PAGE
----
WASHINGTON — The Trump administration can enforce its ban on transgender service members while cases challenging the ban proceed, the Supreme Court announced Tuesday morning.
The court did not agree to hear arguments over the constitutionality of the Trump administration's efforts to ban most transgender people from serving in the military at this time — allowing appeals at the lower court level to continue. The court did, however, issue a stay of lower courts' injunctions against the policy — allowing the policy to be enforced — until challenges to the policy are resolved.
The 5–4 vote to grant the stay was opposed by all of the court's more liberal justices.
Until recently, all courts to consider the question had ruled against the actions of President Donald Trump and, later, former defense secretary James Mattis to first outright ban and then severely limit transgender military service. On Jan. 3, however, the US Court of Appeals for the DC Circuit reversed a district court's injunction against the Mattis policy.
That ruling — while a setback for advocates of transgender military service — had no immediate effect due to the multiple other injunctions against the policy.
Tuesday's order, however, put stays in place halting enforcement of two of the other injunctions — setting the stage for enforcement of the ban for the first time since Trump tweeted his plans in the summer of 2017. Transgender people had been allowed to serve since an Obama administration decision in 2016, and transgender people have been allowed to join the military since the beginning of 2018.
The Defense Department noted that one injunction — issued against Trump's initial ban from a district court in Maryland — remains in place and would mean that the ban would not be implemented immediately. The Justice Department is expected to go to court in short order, however, seeking to have that injunction stayed in light of the Supreme Court's actions on Tuesday.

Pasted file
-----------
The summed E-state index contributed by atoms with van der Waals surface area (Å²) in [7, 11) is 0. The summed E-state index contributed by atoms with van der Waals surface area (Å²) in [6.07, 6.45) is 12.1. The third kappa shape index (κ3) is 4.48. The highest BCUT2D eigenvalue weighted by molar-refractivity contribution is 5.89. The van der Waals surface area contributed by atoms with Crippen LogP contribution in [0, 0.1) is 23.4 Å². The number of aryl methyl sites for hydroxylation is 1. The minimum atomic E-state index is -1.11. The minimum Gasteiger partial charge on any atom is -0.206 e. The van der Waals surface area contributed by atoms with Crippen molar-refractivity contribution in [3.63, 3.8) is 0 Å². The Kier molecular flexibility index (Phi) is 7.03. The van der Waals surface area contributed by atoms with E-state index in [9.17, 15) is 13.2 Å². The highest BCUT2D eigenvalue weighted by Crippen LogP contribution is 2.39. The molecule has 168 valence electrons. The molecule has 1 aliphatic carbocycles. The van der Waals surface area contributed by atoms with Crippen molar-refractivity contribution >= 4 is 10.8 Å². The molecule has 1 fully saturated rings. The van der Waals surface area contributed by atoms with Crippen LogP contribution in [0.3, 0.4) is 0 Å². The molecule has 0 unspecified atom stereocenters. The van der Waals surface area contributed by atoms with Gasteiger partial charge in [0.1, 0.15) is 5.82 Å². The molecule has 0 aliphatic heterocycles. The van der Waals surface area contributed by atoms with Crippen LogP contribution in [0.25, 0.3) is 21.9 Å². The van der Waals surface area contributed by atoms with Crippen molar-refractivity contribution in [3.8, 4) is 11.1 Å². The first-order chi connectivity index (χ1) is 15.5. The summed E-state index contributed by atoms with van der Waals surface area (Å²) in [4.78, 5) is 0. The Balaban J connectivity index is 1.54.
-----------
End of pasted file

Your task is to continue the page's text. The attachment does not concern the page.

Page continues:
The initial policy put forward by Trump was an outright ban, and multiple courts ruled that that policy was likely unconstitutional. The revised policy, at issue now, was put forward by Mattis and barred most transgender people from service if they transition. Its only exception was for those people already serving consistent with the prior policy allowing for open transgender service.
While most courts that have ruled on the revised policy have found that the two policies are not substantially different, the DC Circuit disagreed — finding the differences to be "substantial" and that the second was an attempt to address the legal failings of the initial policy.
The Pentagon echoed that view in its initial response to Tuesday's order from the court.
"As always, we treat all transgender persons with respect and dignity. DoD's proposed policy is NOT a ban on service by transgender persons," Pentagon spokesperson Lt. Col. Carla Gleason said in a statement. "It is critical that DoD be permitted to implement personnel policies that it determines are necessary to ensure the most lethal and combat effective fighting force in the world. DoD's proposed policy is based on professional military judgment and will ensure that the U.S. Armed Forces remain the most lethal and combat effective fighting force in the world."
Lawyers challenging the policy have argued in court — and continued pressing on Tuesday — the reality that the Mattis policy would bar virtually all transgender people from joining the military going forward.
"DOD’s proposed policy bars transgender people from enlisting or serving in our nation’s armed forces. The only exception is for transgender servicemembers who have already come out in reliance on the open service policy established by Secretary Carter in 2016. The notion that such a ban treats transgender people 'with respect and dignity' is a contradiction in terms," Shannon Minter, an attorney with the National Center for Lesbian Rights representing some of those challenging the policy, told BuzzFeed News.
"The fact that the DOD proposed policy permits transgender people who have already come out to continue to serve shows very clearly that the proposed DOD policy is not based on military readiness, but on irrational bias against transgender people," Minter continued. "It is shameful that the Trump administration is subjecting our nation’s military to such a toxic, destabilizing policy that serves no purpose other than to weaken existing forces and stigmatize dedicated transgender troops."
In its initial statement, the Justice Department went even further than the Pentagon, taking aim at the injunctions by asserting that they forced the military to keep in place a policy "that poses a risk to military effectiveness and lethality."
DOJ spokesperson Kerri Kupec said in the statement: “We are pleased the Supreme Court granted stays in these cases, clearing the way for the policy to go into effect while litigation continues. The Department of Defense has the authority to create and implement personnel policies it has determined are necessary to best defend our nation. Due to lower courts issuing nationwide injunctions, our military had been forced to maintain a prior policy that poses a risk to military effectiveness and lethality for over a year. We will continue to defend in the courts the authority and ability of the Pentagon to ensure the safety and security of the American people.”
The decision to allow transgender service in 2016 was the result of an extensive Pentagon review that concluded the opposite and allowed for open transgender service.